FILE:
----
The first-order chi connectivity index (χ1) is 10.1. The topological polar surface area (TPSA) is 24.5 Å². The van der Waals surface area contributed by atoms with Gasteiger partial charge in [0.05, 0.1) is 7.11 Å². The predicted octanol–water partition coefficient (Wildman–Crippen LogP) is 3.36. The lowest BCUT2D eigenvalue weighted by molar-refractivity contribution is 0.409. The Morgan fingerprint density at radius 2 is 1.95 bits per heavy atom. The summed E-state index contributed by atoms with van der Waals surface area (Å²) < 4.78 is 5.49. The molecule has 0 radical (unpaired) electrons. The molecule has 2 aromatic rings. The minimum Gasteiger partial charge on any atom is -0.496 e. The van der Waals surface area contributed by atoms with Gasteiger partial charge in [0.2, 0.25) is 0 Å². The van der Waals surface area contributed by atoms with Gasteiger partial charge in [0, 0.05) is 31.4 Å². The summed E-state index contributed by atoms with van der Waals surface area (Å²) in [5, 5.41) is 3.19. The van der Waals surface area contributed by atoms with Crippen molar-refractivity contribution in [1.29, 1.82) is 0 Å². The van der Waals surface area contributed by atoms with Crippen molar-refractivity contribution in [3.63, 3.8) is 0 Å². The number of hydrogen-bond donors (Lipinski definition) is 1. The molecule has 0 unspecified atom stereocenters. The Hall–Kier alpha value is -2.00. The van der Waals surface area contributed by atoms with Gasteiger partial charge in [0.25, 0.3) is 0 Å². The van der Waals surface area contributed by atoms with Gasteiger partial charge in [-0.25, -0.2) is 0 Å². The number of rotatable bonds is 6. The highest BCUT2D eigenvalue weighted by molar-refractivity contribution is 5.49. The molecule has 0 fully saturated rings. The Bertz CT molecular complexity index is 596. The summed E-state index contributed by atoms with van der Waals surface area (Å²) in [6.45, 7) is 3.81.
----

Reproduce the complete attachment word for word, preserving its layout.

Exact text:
The first-order chi connectivity index (χ1) is 10.1. The topological polar surface area (TPSA) is 24.5 Å². The van der Waals surface area contributed by atoms with Gasteiger partial charge in [0.05, 0.1) is 7.11 Å². The predicted octanol–water partition coefficient (Wildman–Crippen LogP) is 3.36. The lowest BCUT2D eigenvalue weighted by molar-refractivity contribution is 0.409. The Morgan fingerprint density at radius 2 is 1.95 bits per heavy atom. The summed E-state index contributed by atoms with van der Waals surface area (Å²) < 4.78 is 5.49. The molecule has 0 radical (unpaired) electrons. The molecule has 2 aromatic rings. The minimum Gasteiger partial charge on any atom is -0.496 e. The van der Waals surface area contributed by atoms with Gasteiger partial charge in [0.2, 0.25) is 0 Å². The van der Waals surface area contributed by atoms with Gasteiger partial charge in [0, 0.05) is 31.4 Å². The summed E-state index contributed by atoms with van der Waals surface area (Å²) in [5, 5.41) is 3.19. The van der Waals surface area contributed by atoms with Crippen molar-refractivity contribution in [1.29, 1.82) is 0 Å². The van der Waals surface area contributed by atoms with Crippen molar-refractivity contribution in [3.63, 3.8) is 0 Å². The number of hydrogen-bond donors (Lipinski definition) is 1. The molecule has 0 unspecified atom stereocenters. The Hall–Kier alpha value is -2.00. The van der Waals surface area contributed by atoms with Gasteiger partial charge in [0.25, 0.3) is 0 Å². The van der Waals surface area contributed by atoms with Gasteiger partial charge in [-0.25, -0.2) is 0 Å². The number of rotatable bonds is 6. The highest BCUT2D eigenvalue weighted by molar-refractivity contribution is 5.49. The molecule has 0 fully saturated rings. The Bertz CT molecular complexity index is 596. The summed E-state index contributed by atoms with van der Waals surface area (Å²) in [6.45, 7) is 3.81.